Posted on May 20, 2020 at 4:25 am
        2. Hi Jonas,

          Good tutorial, thanks for sharing!

          Got one question, where the external rst input signal comes from after programming? in the pcf file it’s mapped to pin 90 (pull-up) and looking to the icestick manual that pin goes to the PMOD connector, I guess is an optional external input for reset?

          Thanks!

          Posted on May 24, 2020 at 11:24 am
          1. Hello Jose,

            That’s some great detective work! 😀

            You are right. I use the FPGA pin configured with an internal pull-up as an optional reset input.

            The RESET module uses a shift register to create a positive internal reset. It releases the internal reset when the shift register fills with ‘1’ after the reset pin is pulled high for several clock cycles.

            All registers in the Lattice iCE40 FPGA are initially ‘0’, including the shift register. Therefore, we know that the internal reset will always be active on power-on.

            I like this method because it guarantees reset on power-on, and we can choose to connect a button without modifying the VHDL code.

            Posted on May 24, 2020 at 12:25 pm
        3. Thank you for the tutorial. In this work you have generated a generic pwm which is useful for a restricted applications. Because the well known pwm is generated by comparison of a reference waveform (constant or sinusoidal) with a triangle waveform. In this case you can control the frequency and the amplitude of the output voltages. Very applicable in variable speed drives. Could you provide us a tutorial on that?

          Posted on May 25, 2020 at 7:29 am
          1. Hello Scofild,

            Thanks for the comment. I will put your suggestion on my list of future blog posts. But It will take a while before I get to that, so if you need it now, you will have to search the internet.

            Posted on May 26, 2020 at 6:06 am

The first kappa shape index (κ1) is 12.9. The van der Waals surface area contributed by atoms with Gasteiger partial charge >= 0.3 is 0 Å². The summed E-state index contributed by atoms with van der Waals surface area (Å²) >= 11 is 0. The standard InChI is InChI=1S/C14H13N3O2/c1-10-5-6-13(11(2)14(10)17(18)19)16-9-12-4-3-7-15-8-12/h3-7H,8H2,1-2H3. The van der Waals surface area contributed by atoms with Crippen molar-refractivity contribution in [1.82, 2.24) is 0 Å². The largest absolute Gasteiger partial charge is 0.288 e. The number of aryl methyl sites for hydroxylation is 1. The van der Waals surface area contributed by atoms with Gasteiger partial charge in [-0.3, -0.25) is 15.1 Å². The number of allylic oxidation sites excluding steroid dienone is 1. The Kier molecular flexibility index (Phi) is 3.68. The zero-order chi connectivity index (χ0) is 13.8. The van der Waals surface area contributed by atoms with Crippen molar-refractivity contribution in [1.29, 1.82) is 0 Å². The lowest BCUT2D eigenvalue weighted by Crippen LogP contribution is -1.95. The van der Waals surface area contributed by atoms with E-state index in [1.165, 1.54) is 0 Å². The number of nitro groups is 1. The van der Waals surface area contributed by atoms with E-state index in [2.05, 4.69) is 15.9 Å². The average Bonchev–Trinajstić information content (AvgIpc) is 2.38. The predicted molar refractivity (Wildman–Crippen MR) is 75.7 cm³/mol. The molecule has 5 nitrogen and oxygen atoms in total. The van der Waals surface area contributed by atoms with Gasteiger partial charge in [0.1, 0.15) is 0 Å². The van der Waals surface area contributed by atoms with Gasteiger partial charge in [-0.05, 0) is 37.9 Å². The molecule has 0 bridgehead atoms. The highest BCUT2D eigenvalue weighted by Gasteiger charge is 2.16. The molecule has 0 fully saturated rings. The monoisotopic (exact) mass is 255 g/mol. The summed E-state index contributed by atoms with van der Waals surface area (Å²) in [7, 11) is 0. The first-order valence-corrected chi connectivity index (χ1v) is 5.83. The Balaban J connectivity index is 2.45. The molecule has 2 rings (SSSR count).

4. Thank you for the tutorial. In this simulation case you set the SET END TIME, GRID SIZE and other settings . Could you provide us the details exactly on that so that i could get the same results on it?

          Posted on May 26, 2020 at 5:38 am
          1. Hello Muhammad,

            I assume by GRID SIZE, you mean X and Y resolution of the sawtooth pattern. You can set both by using the ‘pwm_bits’ generic on the top-level entity. The default values are defined in the pwm_led.vhd file, but I override them in the testbench (pwm_led_tb.vhd) to speed up the simulation.

            You can download the VHDL files and ModelSim project by using the “Need the ModelSim project files?” form on this page. Open the “How to run.txt” file, and follow the description to replicate my simulation.

            Posted on May 26, 2020 at 6:17 am
            1. I still waiting for the email sir

              Posted on May 26, 2020 at 3:35 pm
              1. Hello Muhammad,

                I checked the log in my system, and it has been sent to your email address. Perhaps it’s in your spam folder. Unfortunately, it sometimes happens.

                If you are using Gmail, you can search for the email by entering in the Gmail search:
                in:anywhere from:(jonas@vhdlwhiz.com)

                Please mark my email as not spam if you find it in the spam folder.

                Thanks.

                Posted on May 26, 2020 at 3:44 pm